Appellee Barley, a former resident of the District of Columbia, returned to the District in March 1941 and was committed a month later to St. Elizabeths Hospital as mentally ill. She has remained in that hospital ever since. She was deemed eligible for release in 1965, and a plan was made to transfer her from the hospital to a foster home. The plan depended, however, upon Mrs. Barley's obtaining welfare assistance for her support. Her application for assistance under the program for Aid to the Permanently and Totally Disabled was denied because her time spent in the hospital did not count in determining compliance with the one-year requirement.

Appellee Brown lived with her mother and two of her three children in Fort Smith, Arkansas. Her third child was living with appellee Brown's father in the District of Columbia. When her mother moved from Fort Smith of Oklahoma, appellee Brown, in February 1966, returned to the District of Columbia where she lived as a child. Her application for AFDC assistance was approved insofar as it sought assistance for the child who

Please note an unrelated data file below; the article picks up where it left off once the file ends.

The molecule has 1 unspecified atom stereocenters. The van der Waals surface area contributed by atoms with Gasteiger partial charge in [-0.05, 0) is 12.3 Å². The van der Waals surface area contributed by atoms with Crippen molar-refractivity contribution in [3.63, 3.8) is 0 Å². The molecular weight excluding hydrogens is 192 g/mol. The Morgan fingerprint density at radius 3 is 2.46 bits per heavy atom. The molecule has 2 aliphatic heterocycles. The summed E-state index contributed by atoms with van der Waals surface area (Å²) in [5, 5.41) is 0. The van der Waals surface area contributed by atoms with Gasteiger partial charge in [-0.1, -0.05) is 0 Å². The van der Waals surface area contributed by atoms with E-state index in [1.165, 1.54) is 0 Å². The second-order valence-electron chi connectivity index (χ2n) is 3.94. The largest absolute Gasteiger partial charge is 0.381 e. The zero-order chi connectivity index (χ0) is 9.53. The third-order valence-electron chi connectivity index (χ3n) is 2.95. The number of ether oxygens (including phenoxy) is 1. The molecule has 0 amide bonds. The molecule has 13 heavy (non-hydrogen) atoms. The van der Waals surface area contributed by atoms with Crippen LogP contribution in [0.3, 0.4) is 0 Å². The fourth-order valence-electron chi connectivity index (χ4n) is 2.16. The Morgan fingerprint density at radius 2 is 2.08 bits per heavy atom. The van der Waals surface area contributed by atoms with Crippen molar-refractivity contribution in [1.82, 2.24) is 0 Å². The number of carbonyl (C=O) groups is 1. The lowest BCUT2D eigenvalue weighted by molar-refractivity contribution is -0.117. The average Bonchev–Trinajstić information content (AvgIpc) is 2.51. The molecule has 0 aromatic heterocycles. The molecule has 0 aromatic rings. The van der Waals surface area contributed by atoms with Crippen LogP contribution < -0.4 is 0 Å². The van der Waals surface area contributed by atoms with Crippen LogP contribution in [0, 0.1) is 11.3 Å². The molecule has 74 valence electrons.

Page 625

had lived in the District with her father but was denied to the extent it sought assistance for the two other children.

Appellee Legrant moved with her two children from South Carolina to the District of Columbia in March 1967 after the death of her mother. She planned to live with a sister and brother in Washington. She was pregnant and in ill health when she applied for and was denied AFDC assistance in July 1967.

The several cases were consolidated for trial, and a three-judge District Court was convened.4 The court, one judge dissenting, held § 3—203 unconstitutional. 279 F.Supp. 22 (1967). The majority rested its decision on the ground that the one-year requirement was unconstitutional as a denial of the right to equal protection secured by the Due Process Clause of the Fifth Amendment. We noted probable jurisdiction. Washington v. Harrell, 390 U.S. 940, 88 S.Ct. 1053, 19 L.Ed.2d 1129 (1968).

In No. 34, there are two appellees, Smith and Foster, who were denied AFDC aid on the sole ground that they had not been residents of Pennsylvania for a year prior to their applications as required by § 432(6) of the Pennsyl-

Page 626